Published: 16:18, April 21, 2024 | Updated: 16:22, April 21, 2024
Art on the lips at hippiest cultural district in Hong Kong
By Xinhua
Visitors line up at the entrance of the M+ museum in the West Kowloon Cultural District. The museum offered free public admission on Saturday. (ANDY CHONG / CHINA DAILY )

HONG KONG - Snap a picture of a Japanese avant-garde artist's rainbow-striped drape cascading from the ceiling of M+ Museum of visual culture in Hong Kong's West Kowloon Cultural District, and it will end up on the surface of your latte from the coffee shop at the museum.

Vincent Wu, the man behind the new outlet of museum snapshots, is seeking to bring Hong Kong's vibrant art and culture scene to dining tables to impress local people and visitors worldwide.

Wu's company owns a coffee shop and a top-floor restaurant at M+ Museum, as well as another Chinese restaurant at the Hong Kong Palace Museum. In 2019, the West Kowloon Cultural District, then under construction, invited Wu to bid for the coffee shop. Wu's company won after three rounds of bidding.

"We are able to update our menu to reflect the ongoing shows and exhibitions in the cultural district. This became our competitive edge because we can ensure foot traffic on a constant basis," said Wu.

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On top of Wu's personal acumen, Hong Kong's status as one of the world's largest hubs for art trade also helped his business flourish

The business formula proved successful when visitors to a Yayoi Kusama exhibition last year snatched up lattes bearing her iconic polka-dotted pumpkin images. Also sold out on the first day of release were popsicles and chocolate snacks shaped like bronze masks from southwest China's Sanxingdui archaeological site on display at the Hong Kong Palace Museum.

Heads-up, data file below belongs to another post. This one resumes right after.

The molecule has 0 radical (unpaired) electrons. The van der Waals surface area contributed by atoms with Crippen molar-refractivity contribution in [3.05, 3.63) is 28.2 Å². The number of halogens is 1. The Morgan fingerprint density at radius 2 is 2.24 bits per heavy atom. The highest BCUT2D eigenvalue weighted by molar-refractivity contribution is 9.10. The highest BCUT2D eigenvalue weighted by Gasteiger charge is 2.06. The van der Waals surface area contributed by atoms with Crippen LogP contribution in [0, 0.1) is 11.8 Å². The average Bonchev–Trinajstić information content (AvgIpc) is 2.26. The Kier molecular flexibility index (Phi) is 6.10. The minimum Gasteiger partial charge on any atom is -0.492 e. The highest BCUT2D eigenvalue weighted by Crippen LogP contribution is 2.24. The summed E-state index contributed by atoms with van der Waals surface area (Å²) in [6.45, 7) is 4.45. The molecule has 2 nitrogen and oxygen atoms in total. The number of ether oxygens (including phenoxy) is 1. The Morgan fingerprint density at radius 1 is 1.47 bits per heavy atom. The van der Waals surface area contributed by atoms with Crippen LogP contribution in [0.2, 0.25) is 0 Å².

Wu got his artistic inclinations from a seven-year experience working at an art broker before starting his firm. On the wall of the restaurant CVIEW at M+ hangs a handwritten menu by the legendary Chinese artist and renowned gourmet Zhang Daqian, which he bought at a Sotheby's auction in 2022.

The menu inspired an upcoming series of cuisine dedicated to the painter, who penned it in the 1960s for a dinner party with friends. One of the new dishes, Liuyisi, came straight from the seven-dish-and-one-soup menu.

Originally a stir-fried dish with squid shreds and shreds of five different vegetables including leek sprouts and lettuce invented for Zhang's 61st birthday, Liuyisi now takes on a stylish appeal with the six ingredients each standing on its own in delicate garnish.

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At XIA, the restaurant at the Hong Kong Palace Museum, Wu recreated some of the famous scenes of Qing Dynasty Emperor Kangxi's (1654-1722) trip to the West Lake, now a UNESCO World Heritage site in east China's Hangzhou City. From the menu, customers can learn about historical anecdotes of the imperial cuisine that inspired the dishes at the restaurant.

"We have worked to enrich the experience of Hong Kong Palace Museum visitors by rendering a relatable environment," said Wu.

On top of Wu's personal acumen, Hong Kong's status as one of the world's largest hubs for art trade also helped his business flourish.

"Hong Kong's art and cultural environment is particularly vigorous now," said Wu.

Working out of the West Kowloon Cultural District, Hong Kong's new cultural landmark, Wu's team are using the coffee shop and restaurants as venues for exchanges between local artists and their global counterparts. They are also developing new cuisine to go with the Hong Kong Palace Museum's upcoming products.

"It is my heartfelt wish to promote traditional Chinese culture, which is also what the market needs in the future," said Wu.